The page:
## Newton's iterative procedure

Theorem Let the function F(x) be defined in the closed interval D = [a,b], where it satisfies:
(i) F is differentiable at least up to order 3,
(ii) F has a simple root z in (a,b) i.e. F(z)=0, and F'(z) is different from zero.
Then there is an r>0 such that for every start-value x0 in the interval (z-r, z+r) the sequence defined through
xn+1 = xn - F(xn)/F'(xn)
converges to z.
The convergence is at least of order two.
We say that the convergence is of order k (integer), when the limit of |xn+1-z|/|xn-z|k exists and is a constant L>=0.

The picture above illustrates Newton's method in the case of a quadratic function. xn+1 is the intersection point of the tangent at xn with the x-axis. The expression F(xn)/F'(xn) is called subtangent and gives the (signed) length xn-xn+1. In this particular case the sequence starting at an arbitrary x0 different from x*=-b/(2*a), which defines the min/max of the function, converges to the function's root lying on the same x-half-axis (defined by x*) with x0. Thus, the sequence converges in a much wider set than the one guaranteed by the theorem.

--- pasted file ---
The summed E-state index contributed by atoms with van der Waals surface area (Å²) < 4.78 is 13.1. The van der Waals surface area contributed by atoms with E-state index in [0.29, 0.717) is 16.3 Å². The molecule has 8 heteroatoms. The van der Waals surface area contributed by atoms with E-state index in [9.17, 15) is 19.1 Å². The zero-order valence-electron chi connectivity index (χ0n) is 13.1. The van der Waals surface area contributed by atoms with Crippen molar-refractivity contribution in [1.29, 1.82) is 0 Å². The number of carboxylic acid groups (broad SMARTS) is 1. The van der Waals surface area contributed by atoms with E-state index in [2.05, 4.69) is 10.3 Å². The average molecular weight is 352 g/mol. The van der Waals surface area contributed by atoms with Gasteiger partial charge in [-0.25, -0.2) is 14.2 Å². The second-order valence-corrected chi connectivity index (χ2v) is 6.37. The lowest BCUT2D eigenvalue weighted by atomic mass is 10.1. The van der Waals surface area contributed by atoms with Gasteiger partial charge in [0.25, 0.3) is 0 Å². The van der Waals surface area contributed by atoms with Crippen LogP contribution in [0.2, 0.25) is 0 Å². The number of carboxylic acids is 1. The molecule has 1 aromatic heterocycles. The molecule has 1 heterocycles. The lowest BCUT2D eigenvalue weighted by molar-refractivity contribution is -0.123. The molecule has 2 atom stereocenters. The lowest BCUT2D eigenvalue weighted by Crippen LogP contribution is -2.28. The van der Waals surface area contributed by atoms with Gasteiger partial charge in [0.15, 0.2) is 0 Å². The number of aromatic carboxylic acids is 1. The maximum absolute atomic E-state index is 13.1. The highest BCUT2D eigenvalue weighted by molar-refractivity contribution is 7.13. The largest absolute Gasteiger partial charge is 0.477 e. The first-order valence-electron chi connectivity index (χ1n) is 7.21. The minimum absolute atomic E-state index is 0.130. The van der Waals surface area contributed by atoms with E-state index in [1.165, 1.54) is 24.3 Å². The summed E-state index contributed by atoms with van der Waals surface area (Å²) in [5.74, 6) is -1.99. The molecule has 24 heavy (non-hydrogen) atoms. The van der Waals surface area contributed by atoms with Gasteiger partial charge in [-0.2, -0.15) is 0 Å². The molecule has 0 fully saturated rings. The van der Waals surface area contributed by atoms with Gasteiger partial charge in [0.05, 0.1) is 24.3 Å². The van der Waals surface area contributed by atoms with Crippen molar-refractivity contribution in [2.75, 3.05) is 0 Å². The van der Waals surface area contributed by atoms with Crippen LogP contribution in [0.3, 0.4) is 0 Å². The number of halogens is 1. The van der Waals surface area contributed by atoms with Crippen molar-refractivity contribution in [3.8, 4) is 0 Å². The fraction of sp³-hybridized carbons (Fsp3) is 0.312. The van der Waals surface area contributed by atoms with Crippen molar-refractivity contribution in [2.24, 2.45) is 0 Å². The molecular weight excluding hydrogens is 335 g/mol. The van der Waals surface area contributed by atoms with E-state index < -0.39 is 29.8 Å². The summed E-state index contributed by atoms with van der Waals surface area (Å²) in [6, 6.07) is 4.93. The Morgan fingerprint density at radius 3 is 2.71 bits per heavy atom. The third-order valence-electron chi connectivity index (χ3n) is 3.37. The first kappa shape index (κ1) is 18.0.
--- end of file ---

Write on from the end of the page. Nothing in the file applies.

This method can be applied to obtain quickly the square root of a number. In fact taking F(x) = x2 - a as the basic function, the corresponding expression x - F(x)/F'(x) is 0.5*(x+(a/x)). The sequence with x0 = a (assumed to be positive) and xn+1 = 0.5*(xn+(a/xn)) converges rapidly to the square root of a.
More general, the sequence with x0 = a and xn+1 =((m-1)*xn+(a/(xnm-1)))/m converges rapidly to the m-th root of a (assumed to be positive).